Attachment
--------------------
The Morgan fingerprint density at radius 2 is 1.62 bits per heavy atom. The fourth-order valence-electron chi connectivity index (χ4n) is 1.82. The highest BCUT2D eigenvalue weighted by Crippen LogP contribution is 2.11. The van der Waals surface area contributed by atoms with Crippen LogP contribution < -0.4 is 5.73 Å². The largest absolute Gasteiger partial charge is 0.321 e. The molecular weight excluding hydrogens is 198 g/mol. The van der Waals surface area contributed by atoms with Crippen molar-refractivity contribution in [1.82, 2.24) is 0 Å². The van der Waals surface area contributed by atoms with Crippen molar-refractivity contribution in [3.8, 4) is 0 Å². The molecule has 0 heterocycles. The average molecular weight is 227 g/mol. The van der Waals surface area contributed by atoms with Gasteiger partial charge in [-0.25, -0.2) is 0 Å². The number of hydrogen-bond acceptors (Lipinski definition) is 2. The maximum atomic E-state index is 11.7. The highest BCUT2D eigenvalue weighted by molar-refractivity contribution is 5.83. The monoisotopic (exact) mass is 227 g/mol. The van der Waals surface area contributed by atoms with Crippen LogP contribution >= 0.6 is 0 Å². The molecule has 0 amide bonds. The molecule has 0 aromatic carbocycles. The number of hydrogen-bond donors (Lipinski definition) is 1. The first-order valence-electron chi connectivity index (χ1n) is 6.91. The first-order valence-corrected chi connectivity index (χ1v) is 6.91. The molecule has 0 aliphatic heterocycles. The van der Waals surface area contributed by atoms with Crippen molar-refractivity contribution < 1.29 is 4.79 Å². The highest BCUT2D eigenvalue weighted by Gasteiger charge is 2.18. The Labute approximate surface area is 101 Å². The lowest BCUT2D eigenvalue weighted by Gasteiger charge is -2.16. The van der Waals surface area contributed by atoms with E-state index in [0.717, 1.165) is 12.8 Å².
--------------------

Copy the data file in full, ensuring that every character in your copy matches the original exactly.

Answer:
The Morgan fingerprint density at radius 2 is 1.62 bits per heavy atom. The fourth-order valence-electron chi connectivity index (χ4n) is 1.82. The highest BCUT2D eigenvalue weighted by Crippen LogP contribution is 2.11. The van der Waals surface area contributed by atoms with Crippen LogP contribution < -0.4 is 5.73 Å². The largest absolute Gasteiger partial charge is 0.321 e. The molecular weight excluding hydrogens is 198 g/mol. The van der Waals surface area contributed by atoms with Crippen molar-refractivity contribution in [1.82, 2.24) is 0 Å². The van der Waals surface area contributed by atoms with Crippen molar-refractivity contribution in [3.8, 4) is 0 Å². The molecule has 0 heterocycles. The average molecular weight is 227 g/mol. The van der Waals surface area contributed by atoms with Gasteiger partial charge in [-0.25, -0.2) is 0 Å². The number of hydrogen-bond acceptors (Lipinski definition) is 2. The maximum atomic E-state index is 11.7. The highest BCUT2D eigenvalue weighted by molar-refractivity contribution is 5.83. The monoisotopic (exact) mass is 227 g/mol. The van der Waals surface area contributed by atoms with Crippen LogP contribution >= 0.6 is 0 Å². The molecule has 0 amide bonds. The molecule has 0 aromatic carbocycles. The number of hydrogen-bond donors (Lipinski definition) is 1. The first-order valence-electron chi connectivity index (χ1n) is 6.91. The first-order valence-corrected chi connectivity index (χ1v) is 6.91. The molecule has 0 aliphatic heterocycles. The van der Waals surface area contributed by atoms with Crippen molar-refractivity contribution < 1.29 is 4.79 Å². The highest BCUT2D eigenvalue weighted by Gasteiger charge is 2.18. The Labute approximate surface area is 101 Å². The lowest BCUT2D eigenvalue weighted by Gasteiger charge is -2.16. The van der Waals surface area contributed by atoms with E-state index in [0.717, 1.165) is 12.8 Å².